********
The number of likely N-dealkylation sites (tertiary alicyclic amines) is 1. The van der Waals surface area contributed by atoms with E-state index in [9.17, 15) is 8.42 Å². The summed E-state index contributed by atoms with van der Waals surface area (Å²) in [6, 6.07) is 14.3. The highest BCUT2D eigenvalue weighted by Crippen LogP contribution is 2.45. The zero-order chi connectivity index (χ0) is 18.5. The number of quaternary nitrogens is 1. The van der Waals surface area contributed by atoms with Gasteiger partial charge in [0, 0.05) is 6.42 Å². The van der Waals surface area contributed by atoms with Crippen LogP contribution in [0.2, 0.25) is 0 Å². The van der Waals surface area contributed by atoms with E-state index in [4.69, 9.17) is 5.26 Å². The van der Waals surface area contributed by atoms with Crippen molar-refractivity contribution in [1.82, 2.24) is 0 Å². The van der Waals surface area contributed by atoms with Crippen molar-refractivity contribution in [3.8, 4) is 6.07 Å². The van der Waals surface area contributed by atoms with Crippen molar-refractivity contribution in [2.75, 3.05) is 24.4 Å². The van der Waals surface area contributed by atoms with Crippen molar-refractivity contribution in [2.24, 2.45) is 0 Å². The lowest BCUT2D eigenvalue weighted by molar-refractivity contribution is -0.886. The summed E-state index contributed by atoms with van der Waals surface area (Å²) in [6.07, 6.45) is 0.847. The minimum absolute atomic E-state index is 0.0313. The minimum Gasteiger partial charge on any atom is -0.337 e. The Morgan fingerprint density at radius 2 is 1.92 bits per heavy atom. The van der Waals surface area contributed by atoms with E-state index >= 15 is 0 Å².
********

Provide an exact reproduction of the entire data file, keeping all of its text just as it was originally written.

The number of likely N-dealkylation sites (tertiary alicyclic amines) is 1. The van der Waals surface area contributed by atoms with E-state index in [9.17, 15) is 8.42 Å². The summed E-state index contributed by atoms with van der Waals surface area (Å²) in [6, 6.07) is 14.3. The highest BCUT2D eigenvalue weighted by Crippen LogP contribution is 2.45. The zero-order chi connectivity index (χ0) is 18.5. The number of quaternary nitrogens is 1. The van der Waals surface area contributed by atoms with Gasteiger partial charge in [0, 0.05) is 6.42 Å². The van der Waals surface area contributed by atoms with Crippen LogP contribution in [0.2, 0.25) is 0 Å². The van der Waals surface area contributed by atoms with E-state index in [4.69, 9.17) is 5.26 Å². The van der Waals surface area contributed by atoms with Crippen molar-refractivity contribution in [1.82, 2.24) is 0 Å². The van der Waals surface area contributed by atoms with Crippen molar-refractivity contribution in [3.8, 4) is 6.07 Å². The van der Waals surface area contributed by atoms with Crippen molar-refractivity contribution in [2.75, 3.05) is 24.4 Å². The van der Waals surface area contributed by atoms with Crippen molar-refractivity contribution in [2.24, 2.45) is 0 Å². The lowest BCUT2D eigenvalue weighted by molar-refractivity contribution is -0.886. The summed E-state index contributed by atoms with van der Waals surface area (Å²) in [6.07, 6.45) is 0.847. The minimum absolute atomic E-state index is 0.0313. The minimum Gasteiger partial charge on any atom is -0.337 e. The Morgan fingerprint density at radius 2 is 1.92 bits per heavy atom. The van der Waals surface area contributed by atoms with E-state index >= 15 is 0 Å².